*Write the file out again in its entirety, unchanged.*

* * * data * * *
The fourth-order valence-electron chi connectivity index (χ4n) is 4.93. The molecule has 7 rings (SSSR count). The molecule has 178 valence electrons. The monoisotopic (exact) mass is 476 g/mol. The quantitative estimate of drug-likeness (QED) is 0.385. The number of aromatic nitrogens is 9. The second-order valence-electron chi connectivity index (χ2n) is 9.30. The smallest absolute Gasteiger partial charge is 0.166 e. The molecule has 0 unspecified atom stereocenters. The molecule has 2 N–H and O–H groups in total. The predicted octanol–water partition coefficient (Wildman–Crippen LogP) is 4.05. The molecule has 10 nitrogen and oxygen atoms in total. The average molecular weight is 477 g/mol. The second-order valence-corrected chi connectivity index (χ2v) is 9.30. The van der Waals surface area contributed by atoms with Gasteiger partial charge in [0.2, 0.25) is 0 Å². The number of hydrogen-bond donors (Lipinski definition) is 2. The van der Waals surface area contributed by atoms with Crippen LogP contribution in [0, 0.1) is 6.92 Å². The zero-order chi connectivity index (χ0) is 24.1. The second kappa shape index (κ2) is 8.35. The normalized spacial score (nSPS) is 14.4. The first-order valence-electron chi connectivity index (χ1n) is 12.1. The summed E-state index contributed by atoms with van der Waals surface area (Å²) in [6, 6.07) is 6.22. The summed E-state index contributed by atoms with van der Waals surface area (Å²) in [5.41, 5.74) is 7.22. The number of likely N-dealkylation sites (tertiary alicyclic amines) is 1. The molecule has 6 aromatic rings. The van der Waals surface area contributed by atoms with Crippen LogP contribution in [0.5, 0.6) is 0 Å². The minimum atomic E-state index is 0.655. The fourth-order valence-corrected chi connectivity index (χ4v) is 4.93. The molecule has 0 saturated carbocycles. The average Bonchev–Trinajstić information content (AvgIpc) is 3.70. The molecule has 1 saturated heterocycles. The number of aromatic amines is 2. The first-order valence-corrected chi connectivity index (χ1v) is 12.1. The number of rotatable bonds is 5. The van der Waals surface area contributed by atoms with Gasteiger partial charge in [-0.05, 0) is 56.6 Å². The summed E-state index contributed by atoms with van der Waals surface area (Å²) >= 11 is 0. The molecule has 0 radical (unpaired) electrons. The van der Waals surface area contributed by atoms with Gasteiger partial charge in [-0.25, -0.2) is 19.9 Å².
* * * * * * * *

The fourth-order valence-electron chi connectivity index (χ4n) is 4.93. The molecule has 7 rings (SSSR count). The molecule has 178 valence electrons. The monoisotopic (exact) mass is 476 g/mol. The quantitative estimate of drug-likeness (QED) is 0.385. The number of aromatic nitrogens is 9. The second-order valence-electron chi connectivity index (χ2n) is 9.30. The smallest absolute Gasteiger partial charge is 0.166 e. The molecule has 0 unspecified atom stereocenters. The molecule has 2 N–H and O–H groups in total. The predicted octanol–water partition coefficient (Wildman–Crippen LogP) is 4.05. The molecule has 10 nitrogen and oxygen atoms in total. The average molecular weight is 477 g/mol. The second-order valence-corrected chi connectivity index (χ2v) is 9.30. The van der Waals surface area contributed by atoms with Gasteiger partial charge in [0.2, 0.25) is 0 Å². The number of hydrogen-bond donors (Lipinski definition) is 2. The van der Waals surface area contributed by atoms with Crippen LogP contribution in [0, 0.1) is 6.92 Å². The zero-order chi connectivity index (χ0) is 24.1. The second kappa shape index (κ2) is 8.35. The normalized spacial score (nSPS) is 14.4. The first-order valence-electron chi connectivity index (χ1n) is 12.1. The summed E-state index contributed by atoms with van der Waals surface area (Å²) in [6, 6.07) is 6.22. The summed E-state index contributed by atoms with van der Waals surface area (Å²) in [5.41, 5.74) is 7.22. The number of likely N-dealkylation sites (tertiary alicyclic amines) is 1. The molecule has 6 aromatic rings. The van der Waals surface area contributed by atoms with Crippen LogP contribution in [0.5, 0.6) is 0 Å². The minimum atomic E-state index is 0.655. The fourth-order valence-corrected chi connectivity index (χ4v) is 4.93. The molecule has 0 saturated carbocycles. The average Bonchev–Trinajstić information content (AvgIpc) is 3.70. The molecule has 1 saturated heterocycles. The number of aromatic amines is 2. The first-order valence-corrected chi connectivity index (χ1v) is 12.1. The number of rotatable bonds is 5. The van der Waals surface area contributed by atoms with Gasteiger partial charge in [-0.05, 0) is 56.6 Å². The summed E-state index contributed by atoms with van der Waals surface area (Å²) >= 11 is 0. The molecule has 0 radical (unpaired) electrons. The van der Waals surface area contributed by atoms with Gasteiger partial charge in [-0.25, -0.2) is 19.9 Å².